Creating Private Board Overlays


In the main Chromium OS Board Porting Guide, we covered how to create a new board overlay for a project. The goal there was to create a board that'd be published for anyone to build themselves. However, it is not uncommon for people to want to develop their boards in secret before launch, or to have a few pieces that never get publicly released. Chromium OS provides a framework for that too, and this guide covers that.

Note that this guide is not standalone. You should be familiar with the aforementioned board porting guide as we will not duplicate topics that are in common.

Private (forever) Features

Some examples of things that won't be released (whether it be practical or political or legal):

  • OEM Customizations like default login wallpapers or Chrome extensions
  • Scripts used in factory settings to reset low level hardware when handling RMAs/etc...
  • Source code to proprietary drivers/firmware/etc...
    • the public overlay should have a package that installs a prebuilt binary though
  • ACLs to private Google Storage buckets

Private & Public Boards

Private and public overlays do not work in isolation. This means that if you have both private and public board overlays, they will both be used. This allows you to have a public overlay that includes as many releasable pieces as possible (and produce a usable image) while having a private overlay with just the few additional private-only pieces.

Often times people will start by creating only a private board overlay (which is a perfectly valid setup), and then once things have been released, create a public board overlay. This is the recommended workflow and you should keep this in mind when writing the private overlay -- don't make things harder for the public release. The goal of this guide is to show how to create a private overlay that is geared towards being released later on.

Bare Framework

While public overlays live in src/overlays/overlay-$BOARD/, private overlays live in src/private-overlays/overlay-$BOARD-private/. The file structure is the same though.


Even if you have a public overlay, you will need at least these files (even if there is no content in them like make.conf):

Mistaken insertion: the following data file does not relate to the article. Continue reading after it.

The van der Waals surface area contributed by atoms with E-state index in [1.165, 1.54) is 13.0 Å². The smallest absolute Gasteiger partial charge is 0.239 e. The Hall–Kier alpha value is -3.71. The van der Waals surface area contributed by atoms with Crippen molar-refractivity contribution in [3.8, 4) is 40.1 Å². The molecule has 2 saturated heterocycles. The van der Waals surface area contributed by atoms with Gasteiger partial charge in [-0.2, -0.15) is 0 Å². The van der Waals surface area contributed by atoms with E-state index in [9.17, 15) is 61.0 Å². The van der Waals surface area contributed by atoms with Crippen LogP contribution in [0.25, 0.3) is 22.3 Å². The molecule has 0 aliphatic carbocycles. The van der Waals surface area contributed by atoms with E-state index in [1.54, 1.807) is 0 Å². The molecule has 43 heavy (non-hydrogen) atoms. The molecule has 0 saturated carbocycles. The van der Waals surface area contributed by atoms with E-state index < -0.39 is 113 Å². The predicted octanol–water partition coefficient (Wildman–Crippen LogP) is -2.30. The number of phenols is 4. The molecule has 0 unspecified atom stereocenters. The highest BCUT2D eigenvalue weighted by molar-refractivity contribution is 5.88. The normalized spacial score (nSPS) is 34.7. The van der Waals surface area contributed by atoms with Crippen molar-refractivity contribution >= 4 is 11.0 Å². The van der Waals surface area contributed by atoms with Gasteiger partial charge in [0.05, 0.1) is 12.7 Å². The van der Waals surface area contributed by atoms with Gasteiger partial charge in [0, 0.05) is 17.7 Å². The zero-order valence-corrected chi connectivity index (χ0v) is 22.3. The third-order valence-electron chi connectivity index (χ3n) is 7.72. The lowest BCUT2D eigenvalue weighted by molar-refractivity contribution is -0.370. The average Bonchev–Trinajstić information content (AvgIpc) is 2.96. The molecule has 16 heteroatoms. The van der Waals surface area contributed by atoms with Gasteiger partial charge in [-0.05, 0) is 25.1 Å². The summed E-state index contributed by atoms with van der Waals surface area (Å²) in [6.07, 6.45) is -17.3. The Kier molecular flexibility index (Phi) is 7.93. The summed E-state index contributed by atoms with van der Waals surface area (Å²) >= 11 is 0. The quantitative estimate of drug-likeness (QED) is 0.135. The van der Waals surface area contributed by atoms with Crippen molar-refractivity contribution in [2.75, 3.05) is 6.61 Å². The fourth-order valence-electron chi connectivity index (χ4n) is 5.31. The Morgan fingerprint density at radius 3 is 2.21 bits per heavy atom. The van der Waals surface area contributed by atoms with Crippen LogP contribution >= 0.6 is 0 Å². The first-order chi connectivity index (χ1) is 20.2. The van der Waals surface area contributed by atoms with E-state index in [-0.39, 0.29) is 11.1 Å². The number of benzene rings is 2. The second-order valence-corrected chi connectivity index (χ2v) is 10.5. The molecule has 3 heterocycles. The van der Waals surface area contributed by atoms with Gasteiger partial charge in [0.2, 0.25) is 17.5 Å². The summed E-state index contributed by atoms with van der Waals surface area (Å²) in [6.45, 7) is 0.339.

|-- make.conf                # Global private board customizations (USE/CFLAGS/etc...)
|-- metadata/
|   `-- layout.conf          # Copy of the public overlay version with updated repo-name
|-- profiles/
|   `-- base/
|       `-- parent           # Either same as the public overlay, or a link to it
`-- toolchain.conf           # Same as the public overlay

Most of these files are one or two lines.  Let's go through them one at a time.


Since this will be a super set of the public overlay's make.conf, use this form:

# NOTE: Only put private-specific stuff in this file.  If your USE flag or
# setting can be used publicly, then use overlays/overlay-$BOARD/make.conf
# instead.  There is no need to duplicate information -- these files stack.

USE="${USE} private-specific-flags"

# These are settings that today live in the private overlay, but may be moved to the public.
USE="${USE} public-flags"

The thing to make note of is that we only incrementally set variables here (notice how the first thing we do in USE is set it to $USE). Keep that in mind with any variable you use here -- you most likely want to include the previous value as that is coming from the public overlay. Only clobber when you specifically know you want to.


This will be the same as the public overlay, except you'll want to add a "-private" suffix to the "repo-name" field. Here's what the private overlay for the lumpy board uses:

$ cat metadata/layout.conf
masters = portage-stable chromiumos
profile-formats = portage-2
repo-name = lumpy-private
thin-manifests = true
use-manifests = true


If you have a public overlay already, then the preference would be to redirect to that. Here is how the private lumpy overlay does it:

$ cat profiles/base/parent

You can still add private specific settings to the profile by adding files under profiles/base/.

If you don't have a public overlay, then this will have the same content as if you had a public overlay (see the public porting guide for more info).


For now, this should be the same as the public overlay. We plan on making this incremental too, but haven't yet done so.


Even though your board is private, you'll still need to update this central (public) location. It keeps us from stepping on each others toes.

Board Variant Framework (advanced)

Just like the public overlays are allowed to have board variants, so can private boards. As you'd expect, the paths look like:

  • src/private-overlays/overlay-$BOARD-private/
  • src/private-overlays/overlay-variant-$OTHER_BOARD-private/